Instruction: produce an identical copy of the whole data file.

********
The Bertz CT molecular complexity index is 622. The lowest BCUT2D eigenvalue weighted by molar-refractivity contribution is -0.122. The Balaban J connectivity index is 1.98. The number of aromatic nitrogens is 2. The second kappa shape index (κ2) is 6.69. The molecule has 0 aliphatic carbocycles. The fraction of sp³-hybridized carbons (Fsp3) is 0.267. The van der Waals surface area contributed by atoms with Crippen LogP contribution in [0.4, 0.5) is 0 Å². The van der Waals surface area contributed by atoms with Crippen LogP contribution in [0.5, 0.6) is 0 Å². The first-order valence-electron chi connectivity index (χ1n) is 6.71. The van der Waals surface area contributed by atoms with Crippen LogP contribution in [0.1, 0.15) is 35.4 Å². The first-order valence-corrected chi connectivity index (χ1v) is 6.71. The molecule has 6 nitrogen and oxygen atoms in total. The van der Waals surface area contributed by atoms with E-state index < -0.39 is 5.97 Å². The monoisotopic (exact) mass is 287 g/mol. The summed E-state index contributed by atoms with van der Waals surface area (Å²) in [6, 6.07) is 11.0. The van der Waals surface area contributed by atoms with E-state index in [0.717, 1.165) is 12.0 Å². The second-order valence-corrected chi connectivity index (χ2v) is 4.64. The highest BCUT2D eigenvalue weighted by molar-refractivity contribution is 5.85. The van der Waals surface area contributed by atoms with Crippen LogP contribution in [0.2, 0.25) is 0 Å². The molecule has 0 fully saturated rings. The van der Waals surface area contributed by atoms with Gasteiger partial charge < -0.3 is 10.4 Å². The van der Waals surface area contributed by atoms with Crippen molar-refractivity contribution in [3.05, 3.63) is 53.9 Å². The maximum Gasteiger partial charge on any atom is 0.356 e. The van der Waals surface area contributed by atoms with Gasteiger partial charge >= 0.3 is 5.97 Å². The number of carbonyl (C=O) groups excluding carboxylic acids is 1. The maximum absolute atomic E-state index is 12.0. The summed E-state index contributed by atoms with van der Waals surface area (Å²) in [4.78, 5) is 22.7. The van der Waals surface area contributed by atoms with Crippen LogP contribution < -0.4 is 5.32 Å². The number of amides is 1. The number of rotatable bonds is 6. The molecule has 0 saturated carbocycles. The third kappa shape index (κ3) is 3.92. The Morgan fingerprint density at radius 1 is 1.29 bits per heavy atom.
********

The Bertz CT molecular complexity index is 622. The lowest BCUT2D eigenvalue weighted by molar-refractivity contribution is -0.122. The Balaban J connectivity index is 1.98. The number of aromatic nitrogens is 2. The second kappa shape index (κ2) is 6.69. The molecule has 0 aliphatic carbocycles. The fraction of sp³-hybridized carbons (Fsp3) is 0.267. The van der Waals surface area contributed by atoms with Crippen LogP contribution in [0.4, 0.5) is 0 Å². The van der Waals surface area contributed by atoms with Crippen LogP contribution in [0.5, 0.6) is 0 Å². The first-order valence-electron chi connectivity index (χ1n) is 6.71. The van der Waals surface area contributed by atoms with Crippen LogP contribution in [0.1, 0.15) is 35.4 Å². The first-order valence-corrected chi connectivity index (χ1v) is 6.71. The molecule has 6 nitrogen and oxygen atoms in total. The van der Waals surface area contributed by atoms with E-state index < -0.39 is 5.97 Å². The monoisotopic (exact) mass is 287 g/mol. The summed E-state index contributed by atoms with van der Waals surface area (Å²) in [6, 6.07) is 11.0. The van der Waals surface area contributed by atoms with E-state index in [0.717, 1.165) is 12.0 Å². The second-order valence-corrected chi connectivity index (χ2v) is 4.64. The highest BCUT2D eigenvalue weighted by molar-refractivity contribution is 5.85. The van der Waals surface area contributed by atoms with Crippen LogP contribution in [0.2, 0.25) is 0 Å². The molecule has 0 fully saturated rings. The van der Waals surface area contributed by atoms with Gasteiger partial charge < -0.3 is 10.4 Å². The van der Waals surface area contributed by atoms with Crippen molar-refractivity contribution in [3.05, 3.63) is 53.9 Å². The maximum Gasteiger partial charge on any atom is 0.356 e. The van der Waals surface area contributed by atoms with Gasteiger partial charge >= 0.3 is 5.97 Å². The number of carbonyl (C=O) groups excluding carboxylic acids is 1. The maximum absolute atomic E-state index is 12.0. The summed E-state index contributed by atoms with van der Waals surface area (Å²) in [4.78, 5) is 22.7. The van der Waals surface area contributed by atoms with Crippen LogP contribution < -0.4 is 5.32 Å². The number of amides is 1. The number of rotatable bonds is 6. The molecule has 0 saturated carbocycles. The third kappa shape index (κ3) is 3.92. The Morgan fingerprint density at radius 1 is 1.29 bits per heavy atom.